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View Diary: Moderates and Independents Oppose Fracking in Southern Illinois (27 comments)

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  •  You said: (0+ / 0-)
    These fracking outfits will stop at nothing, even though every bit of advantage natural gas has over other fossil fuels is negated and then some by how much gas this process simply leaks into the atmosphere — methane, a far more potent greenhouse gas than even CO2.
    This allegation has been rejected by U.S. EPA and the Department of Energy.  

    It isn't a legitimate scientific and engineering conclusion, and nothing about your statement reflects any kind of scientific other words your claim is junk science.  

    •  Not so fast (2+ / 0-)
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      Willinois, akmk

      It only takes leakage and wastage of gas in the low single figures percentage-wise to negate gas's advantage.  We're not talking 30 percent here, more like around three percent, simply because methane is many more times as potent a greenhouse gas on intial release than carbon dioxide. Just do the math in terms of balancing the short-term (i.e. 50 year) greenhouse effect of methane.  

      The 0.42 percent leakage rate in a recent industry study and the 0.47 percent in a recent EPA one look hopeful, but there are significant gas projects out there that don't come close to meeting that standard -- the six to 11 percent leakage measured by NOAA in Utah's Uinta basin comes to mind as an example of a project having a far worse environmental impact even than burning coal — and we've still got a long way to go in my view in proving the process's (relative) safety.  "Better than coal" it may be most of the time, but that's a pretty low standard if you ask me, and don't forget how thin that margin of error on leakage actually is.

      •  EPA has already enacted binding rulemaking (1+ / 0-)
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        under the Clean Air Act indicating that methane should be weighted 21 times the global warming forcing potential of carbon dioxide:
        [see 40 CFR sec 52.21(b)(49)(i-ii) on page 26]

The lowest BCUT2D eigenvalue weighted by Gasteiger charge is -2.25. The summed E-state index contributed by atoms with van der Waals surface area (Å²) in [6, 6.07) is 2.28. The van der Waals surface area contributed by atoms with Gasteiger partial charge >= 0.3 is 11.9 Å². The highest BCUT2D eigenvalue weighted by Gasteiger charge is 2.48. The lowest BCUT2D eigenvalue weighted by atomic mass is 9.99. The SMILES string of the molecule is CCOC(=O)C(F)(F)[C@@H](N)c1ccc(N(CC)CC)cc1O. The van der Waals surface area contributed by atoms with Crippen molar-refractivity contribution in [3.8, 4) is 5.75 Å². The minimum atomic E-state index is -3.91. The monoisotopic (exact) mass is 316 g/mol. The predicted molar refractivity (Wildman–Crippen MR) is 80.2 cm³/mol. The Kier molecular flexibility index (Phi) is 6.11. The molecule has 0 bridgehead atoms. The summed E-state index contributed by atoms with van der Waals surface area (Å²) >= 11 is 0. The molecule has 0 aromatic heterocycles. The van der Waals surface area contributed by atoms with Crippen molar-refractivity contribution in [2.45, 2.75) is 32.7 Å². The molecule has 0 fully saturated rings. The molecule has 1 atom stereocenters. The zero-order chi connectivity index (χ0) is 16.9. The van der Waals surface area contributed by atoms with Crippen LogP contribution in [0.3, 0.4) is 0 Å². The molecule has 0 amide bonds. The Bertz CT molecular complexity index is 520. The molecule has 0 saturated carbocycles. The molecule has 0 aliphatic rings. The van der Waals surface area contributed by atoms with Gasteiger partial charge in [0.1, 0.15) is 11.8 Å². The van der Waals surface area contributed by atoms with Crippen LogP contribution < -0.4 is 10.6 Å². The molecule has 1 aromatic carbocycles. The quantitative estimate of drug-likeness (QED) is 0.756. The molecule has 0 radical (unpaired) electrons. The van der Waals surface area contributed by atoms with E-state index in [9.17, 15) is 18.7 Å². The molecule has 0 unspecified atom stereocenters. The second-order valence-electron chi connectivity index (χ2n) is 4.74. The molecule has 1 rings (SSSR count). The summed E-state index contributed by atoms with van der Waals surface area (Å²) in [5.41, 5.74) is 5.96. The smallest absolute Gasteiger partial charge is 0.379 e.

[See Table A-1 to Subpart A, Part 98 greenhouse gas reporting regulations]

        So "many more times as potent as greenhouse gas"  is actually just 21X under enforceable requirements of the EPA binding on industry for purposes of considering the global warming potential of the gases in Table A-1.

        See also this EPA site:

        You said:

        ".....the six to 11 percent leakage measured by NOAA in Utah's Uinta basin comes to mind as an example of a project having a far worse environmental impact even than burning coa....."
        While NOAA obtained daily natural gas production numbers for the research days in question in the research effort in the Uintah Basin, NOAA did not make any measurements of methane emissions from any of the natural gas exploration, production and transmission sites in the Uintah Basin.   Instead, NOAA back calculated a total field emission number of 60 tons per hour of methane using a mass conservation box model.   There is no way for NOAA or anybody else to actually apportion that number to various oil and gas industry operations, process units and emission units that operated those research days in the Uintah Basin.  

        Here is some discussion of that NOAA effort:

        Utah regulation of air pollution is feckless and ineffective so you should not make assumptions that oil and gas industry emissions in Utah are typical of those elsewhere in other states.  Here is information about how Utah Department of Environmental Quality is screwing up air quality planning and cleanup for PM-2.5 in the Salt Lake City and Provo nonattainment areas.

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